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J Epidemiol Community Health. 2004 Mar;58(3):180-5.

How did general practitioners protect themselves, their family, and staff during the SARS epidemic in Hong Kong?

Author information

1
Department of Community and Family Medicine, The Chinese University of Hong Kong, Prince of Wales Hospital, Shatin, Hong Kong. cwwong@cuhk.edu.hk

Abstract

CONTEXT:

Severe acute respiratory syndrome (SARS) is a newly emerging infectious disease and how the frontline community doctors respond to it is not known.

OBJECTIVES:

To explore the impact of SARS on general practitioners (GPs) in Hong Kong.

DESIGN:

A cross sectional survey.

SETTING:

Community based primary care clinics.

PARTICIPANTS:

183 family medicine tutors affiliated with a local university. Postal survey sent to all tutors with a 74.8% response rate.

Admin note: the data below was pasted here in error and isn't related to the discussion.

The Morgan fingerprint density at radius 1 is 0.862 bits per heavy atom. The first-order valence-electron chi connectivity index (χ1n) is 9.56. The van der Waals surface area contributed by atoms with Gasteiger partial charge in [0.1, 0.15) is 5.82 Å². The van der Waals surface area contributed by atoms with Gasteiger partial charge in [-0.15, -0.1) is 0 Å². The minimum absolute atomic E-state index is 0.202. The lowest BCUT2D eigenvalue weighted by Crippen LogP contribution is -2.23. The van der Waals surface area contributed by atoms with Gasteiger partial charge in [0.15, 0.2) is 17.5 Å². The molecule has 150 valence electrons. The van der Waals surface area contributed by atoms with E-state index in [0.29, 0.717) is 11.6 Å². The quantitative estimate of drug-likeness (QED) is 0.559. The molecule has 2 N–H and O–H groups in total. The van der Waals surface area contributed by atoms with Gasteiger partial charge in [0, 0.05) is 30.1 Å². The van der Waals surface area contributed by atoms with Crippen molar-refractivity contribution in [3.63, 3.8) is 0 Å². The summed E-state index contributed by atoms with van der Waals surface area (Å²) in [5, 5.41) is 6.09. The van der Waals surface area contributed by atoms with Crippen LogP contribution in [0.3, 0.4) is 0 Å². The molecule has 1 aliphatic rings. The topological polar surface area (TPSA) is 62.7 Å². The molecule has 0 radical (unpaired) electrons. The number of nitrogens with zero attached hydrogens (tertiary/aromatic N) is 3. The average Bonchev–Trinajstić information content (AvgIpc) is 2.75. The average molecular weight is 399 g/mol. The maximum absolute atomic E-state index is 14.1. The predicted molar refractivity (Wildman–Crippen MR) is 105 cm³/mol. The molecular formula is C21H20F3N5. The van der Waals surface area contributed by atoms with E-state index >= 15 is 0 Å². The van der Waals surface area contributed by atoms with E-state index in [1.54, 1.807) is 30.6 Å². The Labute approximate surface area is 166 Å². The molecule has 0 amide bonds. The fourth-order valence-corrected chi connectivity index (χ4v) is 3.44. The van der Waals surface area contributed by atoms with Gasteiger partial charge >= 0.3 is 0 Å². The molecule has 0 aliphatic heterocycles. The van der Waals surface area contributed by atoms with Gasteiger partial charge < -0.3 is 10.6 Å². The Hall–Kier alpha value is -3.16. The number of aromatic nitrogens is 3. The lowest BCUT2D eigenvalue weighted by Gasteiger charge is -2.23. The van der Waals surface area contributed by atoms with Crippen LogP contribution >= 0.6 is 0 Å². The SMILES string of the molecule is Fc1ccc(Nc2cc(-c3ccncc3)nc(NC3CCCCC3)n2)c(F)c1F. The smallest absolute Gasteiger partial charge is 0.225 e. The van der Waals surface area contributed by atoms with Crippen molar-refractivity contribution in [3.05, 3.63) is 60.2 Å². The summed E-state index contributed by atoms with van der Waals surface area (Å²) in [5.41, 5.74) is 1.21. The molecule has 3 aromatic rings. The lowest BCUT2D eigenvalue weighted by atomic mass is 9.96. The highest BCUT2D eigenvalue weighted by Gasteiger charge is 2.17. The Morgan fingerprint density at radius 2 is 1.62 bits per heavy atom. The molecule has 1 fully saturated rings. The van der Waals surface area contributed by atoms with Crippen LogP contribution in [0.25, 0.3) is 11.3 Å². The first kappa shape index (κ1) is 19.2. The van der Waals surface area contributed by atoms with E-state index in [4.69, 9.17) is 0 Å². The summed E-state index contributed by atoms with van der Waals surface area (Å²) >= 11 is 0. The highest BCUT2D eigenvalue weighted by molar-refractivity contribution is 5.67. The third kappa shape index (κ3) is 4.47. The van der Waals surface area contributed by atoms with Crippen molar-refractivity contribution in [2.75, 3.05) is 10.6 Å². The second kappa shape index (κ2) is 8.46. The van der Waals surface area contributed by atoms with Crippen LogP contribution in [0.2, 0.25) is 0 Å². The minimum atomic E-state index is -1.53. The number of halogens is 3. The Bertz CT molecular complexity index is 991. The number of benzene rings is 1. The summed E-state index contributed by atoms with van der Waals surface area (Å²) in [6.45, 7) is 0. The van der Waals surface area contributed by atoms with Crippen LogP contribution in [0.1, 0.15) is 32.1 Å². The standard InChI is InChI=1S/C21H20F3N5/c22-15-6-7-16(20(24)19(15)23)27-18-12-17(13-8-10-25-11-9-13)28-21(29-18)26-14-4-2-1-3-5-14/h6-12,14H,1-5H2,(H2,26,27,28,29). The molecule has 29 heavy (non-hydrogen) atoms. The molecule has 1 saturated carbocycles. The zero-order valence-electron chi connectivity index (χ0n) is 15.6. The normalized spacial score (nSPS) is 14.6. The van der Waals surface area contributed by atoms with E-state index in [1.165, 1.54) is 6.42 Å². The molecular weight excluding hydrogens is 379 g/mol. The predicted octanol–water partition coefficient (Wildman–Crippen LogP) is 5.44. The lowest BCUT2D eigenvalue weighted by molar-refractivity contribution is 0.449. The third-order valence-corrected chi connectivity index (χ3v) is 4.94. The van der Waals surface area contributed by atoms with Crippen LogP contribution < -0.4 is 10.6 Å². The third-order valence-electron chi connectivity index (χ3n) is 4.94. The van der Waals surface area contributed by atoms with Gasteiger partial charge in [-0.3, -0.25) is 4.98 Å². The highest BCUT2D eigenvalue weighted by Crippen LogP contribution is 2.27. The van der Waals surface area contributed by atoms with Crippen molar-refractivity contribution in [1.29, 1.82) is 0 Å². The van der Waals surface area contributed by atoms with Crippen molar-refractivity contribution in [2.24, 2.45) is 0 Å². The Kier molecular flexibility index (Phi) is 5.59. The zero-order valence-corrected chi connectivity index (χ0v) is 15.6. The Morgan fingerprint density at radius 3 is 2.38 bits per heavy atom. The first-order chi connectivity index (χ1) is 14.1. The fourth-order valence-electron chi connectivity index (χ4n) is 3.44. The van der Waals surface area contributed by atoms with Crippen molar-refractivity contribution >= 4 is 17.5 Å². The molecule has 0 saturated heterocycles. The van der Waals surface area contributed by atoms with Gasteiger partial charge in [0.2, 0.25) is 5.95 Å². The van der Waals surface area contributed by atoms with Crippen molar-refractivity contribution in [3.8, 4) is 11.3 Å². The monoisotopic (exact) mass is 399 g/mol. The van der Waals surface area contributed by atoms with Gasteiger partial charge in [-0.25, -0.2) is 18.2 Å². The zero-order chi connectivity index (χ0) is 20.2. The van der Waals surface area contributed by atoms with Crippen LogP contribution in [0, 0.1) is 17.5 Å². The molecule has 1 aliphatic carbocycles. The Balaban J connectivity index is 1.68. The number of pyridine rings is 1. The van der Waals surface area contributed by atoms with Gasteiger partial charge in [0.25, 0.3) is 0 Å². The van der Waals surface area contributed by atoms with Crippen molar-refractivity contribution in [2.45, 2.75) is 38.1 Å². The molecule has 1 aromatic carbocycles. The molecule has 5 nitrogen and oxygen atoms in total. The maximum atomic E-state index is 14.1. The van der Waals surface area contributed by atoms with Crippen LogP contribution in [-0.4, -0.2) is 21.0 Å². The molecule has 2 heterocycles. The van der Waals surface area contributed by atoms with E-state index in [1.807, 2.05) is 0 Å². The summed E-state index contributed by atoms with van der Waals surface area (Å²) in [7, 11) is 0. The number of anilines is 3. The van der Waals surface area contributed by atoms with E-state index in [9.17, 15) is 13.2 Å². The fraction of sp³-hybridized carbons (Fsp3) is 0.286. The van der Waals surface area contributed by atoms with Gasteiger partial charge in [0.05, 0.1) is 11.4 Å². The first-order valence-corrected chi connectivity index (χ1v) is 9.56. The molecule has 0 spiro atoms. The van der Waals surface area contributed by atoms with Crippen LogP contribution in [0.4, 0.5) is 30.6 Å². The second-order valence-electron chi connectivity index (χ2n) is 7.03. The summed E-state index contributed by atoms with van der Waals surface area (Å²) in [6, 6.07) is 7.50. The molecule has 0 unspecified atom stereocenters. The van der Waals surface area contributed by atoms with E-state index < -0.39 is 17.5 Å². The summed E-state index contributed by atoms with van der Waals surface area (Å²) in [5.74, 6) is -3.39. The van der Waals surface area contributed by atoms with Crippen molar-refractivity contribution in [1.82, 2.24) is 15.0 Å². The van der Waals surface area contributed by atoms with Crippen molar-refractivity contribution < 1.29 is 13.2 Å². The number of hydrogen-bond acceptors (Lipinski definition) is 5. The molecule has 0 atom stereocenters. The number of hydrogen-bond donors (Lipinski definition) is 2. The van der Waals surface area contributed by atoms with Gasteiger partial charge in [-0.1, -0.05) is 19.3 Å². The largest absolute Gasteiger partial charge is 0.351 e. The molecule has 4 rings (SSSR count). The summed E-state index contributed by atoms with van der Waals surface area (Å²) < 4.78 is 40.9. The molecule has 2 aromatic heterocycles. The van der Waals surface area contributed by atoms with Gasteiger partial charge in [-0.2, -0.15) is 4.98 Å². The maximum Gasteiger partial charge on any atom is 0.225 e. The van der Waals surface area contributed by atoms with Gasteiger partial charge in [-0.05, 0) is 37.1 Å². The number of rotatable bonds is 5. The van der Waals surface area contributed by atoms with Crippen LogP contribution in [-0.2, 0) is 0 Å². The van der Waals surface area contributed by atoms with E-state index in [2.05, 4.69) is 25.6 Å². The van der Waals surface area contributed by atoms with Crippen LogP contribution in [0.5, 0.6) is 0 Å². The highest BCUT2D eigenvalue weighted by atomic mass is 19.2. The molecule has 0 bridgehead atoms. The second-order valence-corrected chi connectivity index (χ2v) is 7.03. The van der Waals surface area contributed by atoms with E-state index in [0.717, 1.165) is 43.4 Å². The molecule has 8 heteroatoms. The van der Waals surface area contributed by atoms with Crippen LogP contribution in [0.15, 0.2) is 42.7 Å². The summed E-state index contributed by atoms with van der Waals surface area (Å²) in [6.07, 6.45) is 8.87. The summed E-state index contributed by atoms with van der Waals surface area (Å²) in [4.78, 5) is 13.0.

MAIN OUTCOME MEASURES:

Change of clinical behaviour and practices during the epidemic; anxiety level of primary care doctors.

RESULTS:

All agreed SARS had changed their clinical practices. Significant anxiety was found in family doctors. Three quarters of respondents recalled requesting more investigations while a quarter believed they had over-prescribed antibiotics. GPs who were exposed to SARS or who had worked in high infection districts were less likely to quarantine themselves (10.8% versus 33.3%; p<0.01; 6.5% versus 27.5%; p<0.01 respectively). Exposure to SARS, the infection rates in their working district, and anxiety levels had significant impact on the level of protection or prescribing behaviour.

CONCLUSION:

The clinical practice of GPs changed significantly as a result of SARS. Yet, those did not quarantine themselves suggesting other factors may have some part to play. As failure to apply isolation precautions to suspected cases of SARS was one major reason for its spread, a contingency plan from the government to support family doctors is of utmost importance. Interface between private and public sectors are needed in Hong Kong to prepare for any future epidemics.

PMID:
14966227
PMCID:
PMC1732708
DOI:
10.1136/jech.2003.015594
[Indexed for MEDLINE]
Free PMC Article

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